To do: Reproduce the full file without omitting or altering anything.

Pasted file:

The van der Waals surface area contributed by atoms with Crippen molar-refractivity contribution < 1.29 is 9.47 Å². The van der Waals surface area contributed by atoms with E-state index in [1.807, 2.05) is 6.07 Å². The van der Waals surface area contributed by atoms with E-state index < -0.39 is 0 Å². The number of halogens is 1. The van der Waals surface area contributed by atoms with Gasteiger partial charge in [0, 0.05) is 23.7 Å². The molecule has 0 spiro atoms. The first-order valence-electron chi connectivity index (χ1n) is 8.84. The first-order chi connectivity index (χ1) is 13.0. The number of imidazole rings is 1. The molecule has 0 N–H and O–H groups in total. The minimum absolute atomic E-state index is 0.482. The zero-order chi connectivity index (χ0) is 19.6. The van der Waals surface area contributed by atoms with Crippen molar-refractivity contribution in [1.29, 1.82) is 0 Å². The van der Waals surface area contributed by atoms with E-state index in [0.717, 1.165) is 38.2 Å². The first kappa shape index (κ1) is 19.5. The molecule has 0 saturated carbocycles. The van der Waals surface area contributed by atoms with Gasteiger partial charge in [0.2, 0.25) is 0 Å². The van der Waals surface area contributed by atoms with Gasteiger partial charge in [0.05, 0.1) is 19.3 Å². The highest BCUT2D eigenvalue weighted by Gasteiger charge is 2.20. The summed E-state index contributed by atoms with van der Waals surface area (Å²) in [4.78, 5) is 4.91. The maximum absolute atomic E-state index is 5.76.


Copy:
The van der Waals surface area contributed by atoms with Crippen molar-refractivity contribution < 1.29 is 9.47 Å². The van der Waals surface area contributed by atoms with E-state index in [1.807, 2.05) is 6.07 Å². The van der Waals surface area contributed by atoms with E-state index < -0.39 is 0 Å². The number of halogens is 1. The van der Waals surface area contributed by atoms with Gasteiger partial charge in [0, 0.05) is 23.7 Å². The molecule has 0 spiro atoms. The first-order valence-electron chi connectivity index (χ1n) is 8.84. The first-order chi connectivity index (χ1) is 13.0. The number of imidazole rings is 1. The molecule has 0 N–H and O–H groups in total. The minimum absolute atomic E-state index is 0.482. The zero-order chi connectivity index (χ0) is 19.6. The van der Waals surface area contributed by atoms with Crippen molar-refractivity contribution in [1.29, 1.82) is 0 Å². The van der Waals surface area contributed by atoms with E-state index in [0.717, 1.165) is 38.2 Å². The first kappa shape index (κ1) is 19.5. The molecule has 0 saturated carbocycles. The van der Waals surface area contributed by atoms with Gasteiger partial charge in [0.2, 0.25) is 0 Å². The van der Waals surface area contributed by atoms with Gasteiger partial charge in [0.05, 0.1) is 19.3 Å². The highest BCUT2D eigenvalue weighted by Gasteiger charge is 2.20. The summed E-state index contributed by atoms with van der Waals surface area (Å²) in [4.78, 5) is 4.91. The maximum absolute atomic E-state index is 5.76.